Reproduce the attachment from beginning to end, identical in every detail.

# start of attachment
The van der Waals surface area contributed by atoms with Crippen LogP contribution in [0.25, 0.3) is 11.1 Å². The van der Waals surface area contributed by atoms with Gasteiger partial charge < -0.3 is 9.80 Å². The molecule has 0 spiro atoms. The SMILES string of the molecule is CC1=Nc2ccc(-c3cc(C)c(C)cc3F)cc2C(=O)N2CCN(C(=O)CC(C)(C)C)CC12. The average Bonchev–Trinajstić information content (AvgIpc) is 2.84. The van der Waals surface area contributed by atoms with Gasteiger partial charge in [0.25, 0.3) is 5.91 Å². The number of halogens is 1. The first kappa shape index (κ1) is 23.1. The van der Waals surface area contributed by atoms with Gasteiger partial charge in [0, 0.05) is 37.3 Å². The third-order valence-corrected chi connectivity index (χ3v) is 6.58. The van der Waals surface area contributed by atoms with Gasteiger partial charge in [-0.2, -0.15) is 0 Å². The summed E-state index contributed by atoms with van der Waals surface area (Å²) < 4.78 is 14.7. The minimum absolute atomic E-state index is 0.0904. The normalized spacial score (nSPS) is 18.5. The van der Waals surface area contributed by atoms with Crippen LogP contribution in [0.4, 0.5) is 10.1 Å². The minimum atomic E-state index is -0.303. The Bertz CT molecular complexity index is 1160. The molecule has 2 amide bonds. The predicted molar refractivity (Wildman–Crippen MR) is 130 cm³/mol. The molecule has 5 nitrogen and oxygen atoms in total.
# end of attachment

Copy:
The van der Waals surface area contributed by atoms with Crippen LogP contribution in [0.25, 0.3) is 11.1 Å². The van der Waals surface area contributed by atoms with Gasteiger partial charge < -0.3 is 9.80 Å². The molecule has 0 spiro atoms. The SMILES string of the molecule is CC1=Nc2ccc(-c3cc(C)c(C)cc3F)cc2C(=O)N2CCN(C(=O)CC(C)(C)C)CC12. The average Bonchev–Trinajstić information content (AvgIpc) is 2.84. The van der Waals surface area contributed by atoms with Gasteiger partial charge in [0.25, 0.3) is 5.91 Å². The number of halogens is 1. The first kappa shape index (κ1) is 23.1. The van der Waals surface area contributed by atoms with Gasteiger partial charge in [0, 0.05) is 37.3 Å². The third-order valence-corrected chi connectivity index (χ3v) is 6.58. The van der Waals surface area contributed by atoms with Gasteiger partial charge in [-0.2, -0.15) is 0 Å². The summed E-state index contributed by atoms with van der Waals surface area (Å²) < 4.78 is 14.7. The minimum absolute atomic E-state index is 0.0904. The normalized spacial score (nSPS) is 18.5. The van der Waals surface area contributed by atoms with Crippen LogP contribution in [0.4, 0.5) is 10.1 Å². The minimum atomic E-state index is -0.303. The Bertz CT molecular complexity index is 1160. The molecule has 2 amide bonds. The predicted molar refractivity (Wildman–Crippen MR) is 130 cm³/mol. The molecule has 5 nitrogen and oxygen atoms in total.